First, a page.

Many Roads to CO2-Neutral Mobility

Future mobility must be carbon-neutral. The experts agree on this. But which role will be played by individual powertrain variants and mobility solutions? What has to be done with vehicles, fuels and the infrastructure in order to achieve the emission targets? IAV Mobility Synthesis can be used to derive scenarios and to put planning processes on an objective footing.

Apart from purely technical boundary conditions, future mobility will also have to take into consideration what customers want. “They play a central role and the vehicles have to meet their demands”, says Ralf Tröger from Consulting4Drive, IAV’s management and innovation consultancy. “That’s why IAV Mobility Synthesis also takes account of customer preferences such as the number of acceptable refueling stops or typical journey lengths, in addition to the technical framework conditions.

There are many reciprocal effects and interdependencies between the affected sectors, where the energy industry plays a major role alongside mobility. A fleet operator could be faced with deciding whether to install filling stations for renewable fuels or electricity for his vehicles, as well as looking at the issue of where vehicles with combustion engines will still be allowed to drive in future. An infrastructure operator has to decide whether to install charging stations or refueling stations, in a network that is dense enough to meet customer demands without generating excessive investment costs. Producers of e-fuels in particular need to know which quantities of their products they will be able to sell. And politicians have to decide which measures will have the largest effect in terms of reducing emissions.

Many Roads

IAV Mobility Synthesis considers the interests of all groups and tries to generate a swift, objective comparison of various scenarios. The basic idea involves making certain presumptions about journey distances, driving styles, powertrains and fuels used in order to calculate coefficients such as energy consumption and CO2 emissions.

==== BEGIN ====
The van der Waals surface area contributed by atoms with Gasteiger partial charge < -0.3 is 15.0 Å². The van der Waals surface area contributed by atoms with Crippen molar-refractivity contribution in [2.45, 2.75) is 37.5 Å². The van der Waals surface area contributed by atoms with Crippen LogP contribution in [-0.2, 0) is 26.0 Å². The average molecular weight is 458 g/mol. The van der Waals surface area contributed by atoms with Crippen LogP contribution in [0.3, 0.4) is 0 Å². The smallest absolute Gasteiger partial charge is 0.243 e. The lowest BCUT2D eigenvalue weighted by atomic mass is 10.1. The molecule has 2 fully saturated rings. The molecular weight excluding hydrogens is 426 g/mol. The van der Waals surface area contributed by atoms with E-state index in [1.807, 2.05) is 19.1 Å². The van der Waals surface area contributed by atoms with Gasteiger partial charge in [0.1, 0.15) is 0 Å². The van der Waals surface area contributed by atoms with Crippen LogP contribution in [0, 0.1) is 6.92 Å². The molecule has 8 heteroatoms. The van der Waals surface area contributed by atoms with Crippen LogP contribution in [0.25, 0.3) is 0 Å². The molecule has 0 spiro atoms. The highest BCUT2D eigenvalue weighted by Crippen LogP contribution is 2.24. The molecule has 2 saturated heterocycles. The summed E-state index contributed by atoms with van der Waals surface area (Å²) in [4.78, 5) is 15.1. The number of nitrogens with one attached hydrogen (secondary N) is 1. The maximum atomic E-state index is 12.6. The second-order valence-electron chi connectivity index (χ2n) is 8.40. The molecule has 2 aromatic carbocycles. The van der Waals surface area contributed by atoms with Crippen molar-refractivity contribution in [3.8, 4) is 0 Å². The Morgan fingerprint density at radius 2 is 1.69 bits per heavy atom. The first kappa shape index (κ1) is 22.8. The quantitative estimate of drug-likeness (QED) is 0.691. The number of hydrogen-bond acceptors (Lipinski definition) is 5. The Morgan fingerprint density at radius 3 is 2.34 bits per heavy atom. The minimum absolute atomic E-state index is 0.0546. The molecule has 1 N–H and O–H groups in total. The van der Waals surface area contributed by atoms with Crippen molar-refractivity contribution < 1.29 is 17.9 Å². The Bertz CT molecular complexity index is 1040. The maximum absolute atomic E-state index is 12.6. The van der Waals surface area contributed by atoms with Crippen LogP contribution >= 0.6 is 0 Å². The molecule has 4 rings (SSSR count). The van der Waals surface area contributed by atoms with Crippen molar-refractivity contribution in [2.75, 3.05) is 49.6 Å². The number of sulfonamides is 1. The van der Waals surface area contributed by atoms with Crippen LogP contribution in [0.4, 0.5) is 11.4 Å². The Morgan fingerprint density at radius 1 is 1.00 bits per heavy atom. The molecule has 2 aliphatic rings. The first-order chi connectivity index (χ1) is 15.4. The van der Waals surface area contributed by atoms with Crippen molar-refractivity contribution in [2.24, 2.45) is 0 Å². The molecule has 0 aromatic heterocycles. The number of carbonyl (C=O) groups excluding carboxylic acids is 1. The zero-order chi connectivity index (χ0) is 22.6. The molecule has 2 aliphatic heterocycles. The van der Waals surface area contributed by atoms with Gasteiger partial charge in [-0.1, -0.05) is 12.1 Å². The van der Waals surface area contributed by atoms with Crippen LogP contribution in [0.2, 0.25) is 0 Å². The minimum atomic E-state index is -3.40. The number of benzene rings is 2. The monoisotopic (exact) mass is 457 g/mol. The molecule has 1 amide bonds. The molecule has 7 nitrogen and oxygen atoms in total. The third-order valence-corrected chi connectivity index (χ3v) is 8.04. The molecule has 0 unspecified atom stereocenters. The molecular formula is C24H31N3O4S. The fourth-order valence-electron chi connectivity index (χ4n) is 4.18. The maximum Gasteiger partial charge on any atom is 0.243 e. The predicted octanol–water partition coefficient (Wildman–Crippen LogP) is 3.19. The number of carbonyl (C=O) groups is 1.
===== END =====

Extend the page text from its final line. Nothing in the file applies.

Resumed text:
Customer-specific acceptance coefficient

“In order to view a specific future scenario, we have to take account of all these influences with their trends and repercussions”, says Bernd Becker, head of the Fuels and Future Mobility team at IAV. “The key element is always the customer who selects his preferred mobility concept from the range of available powertrains and fuels or energy carriers. He then decides which form of mobility he wants to use for his specific journeys.” This results in the refueling times, detours and mobility costs for the completed journeys, as well as the impacts on the environment. The respective mobility choice is summarized in a customer-specific acceptance coefficient, which indicates to what extent new technologies and fuels will be able to penetrate the market.

In turn, there are also consequences for CO2 reduction thanks to the significant emission reductions that are possible with renewable energies. Besides battery electric vehicles, this also includes regeneratively produced hydrogen, as well as biofuels and PtX fuels (power-to-X). The energy demand for a certain scenario is calculated from the type of use, customer-specific journey distances, predicted consumption rates and the energy content of the respective energy carriers. “We take account of the efficiency chains in the generation process”, says Tröger. “The renewable energy demand for mobility results from power for recharging batteries, hydrogen and PtX production.”

The ratio of e-fuels to electricity results from the level of customer acceptance: it is easier to travel short urban routes in all-electric mode. On the other hand, fuel cells or PtX fuels will be given preference for long-distance journeys in future. The exact breakdown depends of course on the future boundary conditions, resulting in uncertainty regarding the exact share of vehicles with combustion engine, e-drive and fuel cell.

Future significance of the combustion engine

But future investments in new infrastructure are contingent on this. A larger PtX share means less battery capacity will be needed with lower production emissions (LCA view).

This is a very attractive solution for climate protection because e-fuels will make it possible to achieve carbon neutrality apart from just a few percent. PtX fuels also have the potential of penetrating the vehicle fleet at a faster rate.

Dr. Bernd Becker — Head of the Fuels and Future Mobility team at IAV

Such a scenario would continue to give the combustion engine an important role for future mobility. However, this path has a higher energy demand, although to put it in perspective, PtX fuels can also be easily supplied by imports.

At the moment it is not possible to say for certain which of the numerous possibilities for a future powertrain and mobility mix will prevail in future. But IAV Mobility Synthesis offers an opportunity to compare various scenarios and their impacts on all affected stakeholders, thus providing the basis for decision processes by the OEMs, energy suppliers and politicians.

The article was published in automotion 02/2019, the automotive engineering magazine of IAV. Here you can order the autmotion free of charge.